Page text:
NPOV tag[edit]

A tag has been added to the article indicating an NPOV violation, and referring to the talk page. But nothing has been added to the talk page about it. So I suspect the tag should be simply removed, whether or not there is a problem with the article. Perhaps the original editor could add a note about what they see as the problem. I will look into whether the tag should be removed. Notinasnaid 18:25, 27 October 2005 (UTC)

i think the comment abt the communist and socialist economic impracticality is a violation of NPOV sidmohata

  • I'm not really happy with the section on "Criticism of the concept of dystopias" but the point is that it is writing about what writers, including a named one have said. So, to balance it, it's no good trying to change what those writers said; you'd have to find what other writers have said. Unless the writers are of no real significance; I see dystopia as a literary concept rather than a real one. If that is the only NPOV criticism I think the tag has to be removed. Notinasnaid 17:43, 21 February 2006 (UTC)
  • Ok, no takers? I will remove the tag. Notinasnaid 09:14, 2 March 2006 (UTC)


I don't think that America in itself is a dystopia yet, though I think it is getting uncomfortably close, what with the USA PARIOT Act (WHAT IS WITH THIS TAG?!?) and repeated statements about a terrorist act in the works, all seem to be for making people afraid. I am currenly working on a novel that I consider a minor dystopia set in the year 2013 right after another terrorist attack, it is the first in a trilogy I plan on calling the Dystopian creation series which would end with rioting and then a 1984-esque USA. Also on this subject: a dystopia is what one believes it to be, right? So even if, say, you consider fahrenheit 451 dystopic others might consider it utopic (I did some analysis of that for an essay for my college class), I also consider any dictatorship dystopic just so you know my view of the issues. Acebrock (no account, still) -- 17:57, 6 December 2005 (UTC)

The definition for dystopia is complex and confusing. I believe all dystopias are simply utopias that missed the mark to some degree. No one in their right mind deliberatly creates a dystopia (except 1984). They fail because dystopias believe suffering a little loss to gain a utopia will work, but all it creates is a death spiral. Most utopias, in some form seek life, liberty, and the persuit of happiness (lock said property) for all its members. Most dystopias will try to screw up one of following three important freedoms: freedom to fairly chose, the freedom to fairly aquire, and the freedom to keep that which was fairly earned. This covers both ideas and items.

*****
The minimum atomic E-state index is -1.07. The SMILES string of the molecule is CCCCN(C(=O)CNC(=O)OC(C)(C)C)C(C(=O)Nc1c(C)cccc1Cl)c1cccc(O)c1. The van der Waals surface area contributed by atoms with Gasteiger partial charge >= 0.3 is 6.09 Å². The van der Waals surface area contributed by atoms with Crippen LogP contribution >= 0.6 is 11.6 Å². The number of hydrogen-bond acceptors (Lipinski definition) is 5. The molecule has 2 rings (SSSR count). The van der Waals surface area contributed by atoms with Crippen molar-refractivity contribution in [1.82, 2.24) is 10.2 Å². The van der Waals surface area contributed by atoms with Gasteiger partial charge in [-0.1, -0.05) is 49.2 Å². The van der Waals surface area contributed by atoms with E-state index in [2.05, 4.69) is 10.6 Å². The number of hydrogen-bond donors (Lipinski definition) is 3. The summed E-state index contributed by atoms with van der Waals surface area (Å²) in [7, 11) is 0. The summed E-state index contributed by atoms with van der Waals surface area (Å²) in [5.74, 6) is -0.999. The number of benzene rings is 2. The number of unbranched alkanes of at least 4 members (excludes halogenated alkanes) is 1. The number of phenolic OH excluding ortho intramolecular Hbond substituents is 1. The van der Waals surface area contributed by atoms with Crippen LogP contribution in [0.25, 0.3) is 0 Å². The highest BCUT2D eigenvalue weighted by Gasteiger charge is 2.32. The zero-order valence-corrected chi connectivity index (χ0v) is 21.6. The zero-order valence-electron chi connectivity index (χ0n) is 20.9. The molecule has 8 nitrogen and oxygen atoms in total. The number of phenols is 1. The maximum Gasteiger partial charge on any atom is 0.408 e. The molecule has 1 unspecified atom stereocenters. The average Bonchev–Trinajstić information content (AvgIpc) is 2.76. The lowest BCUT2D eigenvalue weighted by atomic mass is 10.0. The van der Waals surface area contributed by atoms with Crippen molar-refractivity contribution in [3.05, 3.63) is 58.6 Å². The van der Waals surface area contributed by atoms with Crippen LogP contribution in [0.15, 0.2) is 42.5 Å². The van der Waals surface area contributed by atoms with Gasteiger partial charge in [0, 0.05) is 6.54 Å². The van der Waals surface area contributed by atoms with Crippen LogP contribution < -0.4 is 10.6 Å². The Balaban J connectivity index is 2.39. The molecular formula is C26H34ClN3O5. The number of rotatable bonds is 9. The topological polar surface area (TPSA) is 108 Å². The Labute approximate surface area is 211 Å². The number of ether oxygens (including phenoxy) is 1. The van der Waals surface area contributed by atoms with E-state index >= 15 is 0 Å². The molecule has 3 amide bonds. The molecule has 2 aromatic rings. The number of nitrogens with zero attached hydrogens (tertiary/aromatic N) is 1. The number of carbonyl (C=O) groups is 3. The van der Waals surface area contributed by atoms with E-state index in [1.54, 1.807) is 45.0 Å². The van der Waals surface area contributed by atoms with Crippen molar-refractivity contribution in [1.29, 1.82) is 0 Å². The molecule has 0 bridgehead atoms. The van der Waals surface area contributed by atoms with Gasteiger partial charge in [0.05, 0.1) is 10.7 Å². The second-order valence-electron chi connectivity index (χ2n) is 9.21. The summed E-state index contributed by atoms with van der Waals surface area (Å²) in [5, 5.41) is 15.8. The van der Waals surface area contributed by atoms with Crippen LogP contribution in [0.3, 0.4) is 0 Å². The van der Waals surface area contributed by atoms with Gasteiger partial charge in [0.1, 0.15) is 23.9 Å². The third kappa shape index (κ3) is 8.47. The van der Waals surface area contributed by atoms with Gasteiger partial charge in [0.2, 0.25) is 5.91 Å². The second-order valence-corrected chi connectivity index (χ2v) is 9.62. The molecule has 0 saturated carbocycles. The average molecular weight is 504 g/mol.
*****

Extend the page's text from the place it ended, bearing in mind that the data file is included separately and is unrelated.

If the Religious Right is emboldened by the passage of a Constitutional Amendment, God save us all. People really ought to browse and checkout some of the "proposed" Constitutional Amendments being offered by the unabashed theocons in each body. Amongst other things, there a real doozy which abolishes the Supreme Court. Another would forbid protests against the government. Another which would allow the censorship of anything which is deemed inappropriate by the Congress. Another declares the US a Christian nation. Did I mention one which would allow execution of children as young as 8? There are some real wackos in Congress. Thank God for the people on Flight 93, I sometimes wonder what kind of goverment would have emerged had nearly every member of the congress been killed on 9-11. I'm telling you, is ripe with source material for the perfect dystopian USA. --Dragon695 05:09, 23 May 2006 (UTC)

Well, that's all very well and scary, I'm sure, but Congress can't just wave a magic wand and pass and ammend the Constitution. It's an extremely difficult process, so whatever someone puts forth as a "proposed ammendment" makes no real difference at all.CharlesMartel (talk) 14:22, 28 June 2008 (UTC)CharlesMartel


This article badly needs some images. I've put in some book covers, but that's just an initial idea. There might be better ways to liven up the page. But something is needed. I think some rewriting is needed, too. No offence, but it's a bit too much of a long list of characteristics right now. I don't want to kind of go berserk, but I'd be tempted to hack this around a bit if I get some time. Metamagician3000 13:39, 2 April 2006 (UTC)

If you can find an image of what a dystopia looks like the nyou're way ahead of me. I'm still looking for on for my novel's cover.--Acebrock 21:00, 2 April 2006 (UTC)
Yes, well this article is mainly about a narrative form, including its formal characteristics, history, social significance and impact, main practitioners, etc. I can imagine that there would be many relevant illustrations as the article develops. Book covers of works by Huxley, Orwell, Zamiatin etc are the obvious illustrations. But we could use evocative scenes from dystopian movies, for example. Metamagician3000 23:41, 2 April 2006 (UTC)